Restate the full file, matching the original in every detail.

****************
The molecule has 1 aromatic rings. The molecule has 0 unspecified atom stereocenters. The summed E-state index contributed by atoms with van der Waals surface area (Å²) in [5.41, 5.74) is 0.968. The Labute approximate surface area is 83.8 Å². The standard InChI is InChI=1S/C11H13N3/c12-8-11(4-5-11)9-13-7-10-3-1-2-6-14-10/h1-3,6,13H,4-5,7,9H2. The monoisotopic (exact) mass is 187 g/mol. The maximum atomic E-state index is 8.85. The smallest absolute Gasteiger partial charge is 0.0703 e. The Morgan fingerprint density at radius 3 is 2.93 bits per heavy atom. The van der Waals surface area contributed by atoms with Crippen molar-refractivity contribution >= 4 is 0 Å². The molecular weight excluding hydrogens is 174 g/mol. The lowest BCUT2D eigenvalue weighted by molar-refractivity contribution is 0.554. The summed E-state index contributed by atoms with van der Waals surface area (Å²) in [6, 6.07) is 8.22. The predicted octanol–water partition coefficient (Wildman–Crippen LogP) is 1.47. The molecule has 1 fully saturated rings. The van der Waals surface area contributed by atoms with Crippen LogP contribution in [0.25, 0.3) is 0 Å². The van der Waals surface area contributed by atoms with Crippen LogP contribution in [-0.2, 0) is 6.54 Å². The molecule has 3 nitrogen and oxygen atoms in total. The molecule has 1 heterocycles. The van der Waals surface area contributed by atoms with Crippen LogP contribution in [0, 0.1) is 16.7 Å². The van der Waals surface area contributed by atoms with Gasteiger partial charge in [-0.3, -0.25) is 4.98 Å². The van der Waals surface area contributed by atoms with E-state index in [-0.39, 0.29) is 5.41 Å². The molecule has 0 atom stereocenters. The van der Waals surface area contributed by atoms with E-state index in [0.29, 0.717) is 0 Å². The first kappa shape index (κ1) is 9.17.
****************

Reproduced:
The molecule has 1 aromatic rings. The molecule has 0 unspecified atom stereocenters. The summed E-state index contributed by atoms with van der Waals surface area (Å²) in [5.41, 5.74) is 0.968. The Labute approximate surface area is 83.8 Å². The standard InChI is InChI=1S/C11H13N3/c12-8-11(4-5-11)9-13-7-10-3-1-2-6-14-10/h1-3,6,13H,4-5,7,9H2. The monoisotopic (exact) mass is 187 g/mol. The maximum atomic E-state index is 8.85. The smallest absolute Gasteiger partial charge is 0.0703 e. The Morgan fingerprint density at radius 3 is 2.93 bits per heavy atom. The van der Waals surface area contributed by atoms with Crippen molar-refractivity contribution >= 4 is 0 Å². The molecular weight excluding hydrogens is 174 g/mol. The lowest BCUT2D eigenvalue weighted by molar-refractivity contribution is 0.554. The summed E-state index contributed by atoms with van der Waals surface area (Å²) in [6, 6.07) is 8.22. The predicted octanol–water partition coefficient (Wildman–Crippen LogP) is 1.47. The molecule has 1 fully saturated rings. The van der Waals surface area contributed by atoms with Crippen LogP contribution in [0.25, 0.3) is 0 Å². The van der Waals surface area contributed by atoms with Crippen LogP contribution in [-0.2, 0) is 6.54 Å². The molecule has 3 nitrogen and oxygen atoms in total. The molecule has 1 heterocycles. The van der Waals surface area contributed by atoms with Crippen LogP contribution in [0, 0.1) is 16.7 Å². The van der Waals surface area contributed by atoms with Gasteiger partial charge in [-0.3, -0.25) is 4.98 Å². The van der Waals surface area contributed by atoms with E-state index in [-0.39, 0.29) is 5.41 Å². The molecule has 0 atom stereocenters. The van der Waals surface area contributed by atoms with E-state index in [0.29, 0.717) is 0 Å². The first kappa shape index (κ1) is 9.17.